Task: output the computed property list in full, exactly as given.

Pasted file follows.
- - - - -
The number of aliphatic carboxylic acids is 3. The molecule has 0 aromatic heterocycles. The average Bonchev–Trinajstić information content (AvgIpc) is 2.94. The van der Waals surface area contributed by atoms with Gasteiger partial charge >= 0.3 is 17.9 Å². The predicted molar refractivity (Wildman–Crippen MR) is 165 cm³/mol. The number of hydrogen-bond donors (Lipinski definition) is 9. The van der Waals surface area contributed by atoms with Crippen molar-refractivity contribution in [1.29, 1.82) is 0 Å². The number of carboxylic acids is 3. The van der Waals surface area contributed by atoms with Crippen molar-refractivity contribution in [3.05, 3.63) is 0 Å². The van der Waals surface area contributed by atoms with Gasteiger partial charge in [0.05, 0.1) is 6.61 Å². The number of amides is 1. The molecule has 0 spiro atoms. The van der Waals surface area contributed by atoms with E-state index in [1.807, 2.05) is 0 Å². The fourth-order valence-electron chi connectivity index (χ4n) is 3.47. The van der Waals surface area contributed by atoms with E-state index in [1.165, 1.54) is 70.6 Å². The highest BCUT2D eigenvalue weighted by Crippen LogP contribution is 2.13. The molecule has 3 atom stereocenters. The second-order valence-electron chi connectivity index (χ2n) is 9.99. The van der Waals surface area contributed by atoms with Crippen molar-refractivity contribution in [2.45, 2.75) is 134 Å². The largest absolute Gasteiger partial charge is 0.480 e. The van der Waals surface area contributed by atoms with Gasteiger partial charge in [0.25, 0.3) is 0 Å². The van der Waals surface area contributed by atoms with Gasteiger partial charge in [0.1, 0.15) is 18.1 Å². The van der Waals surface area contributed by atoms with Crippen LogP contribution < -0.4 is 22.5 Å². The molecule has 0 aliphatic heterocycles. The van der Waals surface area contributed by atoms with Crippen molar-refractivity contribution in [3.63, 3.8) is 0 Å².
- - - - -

The number of aliphatic carboxylic acids is 3. The molecule has 0 aromatic heterocycles. The average Bonchev–Trinajstić information content (AvgIpc) is 2.94. The van der Waals surface area contributed by atoms with Gasteiger partial charge >= 0.3 is 17.9 Å². The predicted molar refractivity (Wildman–Crippen MR) is 165 cm³/mol. The number of hydrogen-bond donors (Lipinski definition) is 9. The van der Waals surface area contributed by atoms with Crippen molar-refractivity contribution in [1.29, 1.82) is 0 Å². The number of carboxylic acids is 3. The van der Waals surface area contributed by atoms with Crippen molar-refractivity contribution in [3.05, 3.63) is 0 Å². The van der Waals surface area contributed by atoms with Gasteiger partial charge in [0.05, 0.1) is 6.61 Å². The number of amides is 1. The molecule has 0 spiro atoms. The van der Waals surface area contributed by atoms with E-state index in [1.807, 2.05) is 0 Å². The fourth-order valence-electron chi connectivity index (χ4n) is 3.47. The van der Waals surface area contributed by atoms with E-state index in [1.165, 1.54) is 70.6 Å². The highest BCUT2D eigenvalue weighted by Crippen LogP contribution is 2.13. The molecule has 3 atom stereocenters. The second-order valence-electron chi connectivity index (χ2n) is 9.99. The van der Waals surface area contributed by atoms with Crippen molar-refractivity contribution in [2.45, 2.75) is 134 Å². The largest absolute Gasteiger partial charge is 0.480 e. The van der Waals surface area contributed by atoms with Gasteiger partial charge in [0.25, 0.3) is 0 Å². The van der Waals surface area contributed by atoms with Gasteiger partial charge in [0.1, 0.15) is 18.1 Å². The van der Waals surface area contributed by atoms with Crippen LogP contribution < -0.4 is 22.5 Å². The molecule has 0 aliphatic heterocycles. The van der Waals surface area contributed by atoms with Crippen molar-refractivity contribution in [3.63, 3.8) is 0 Å².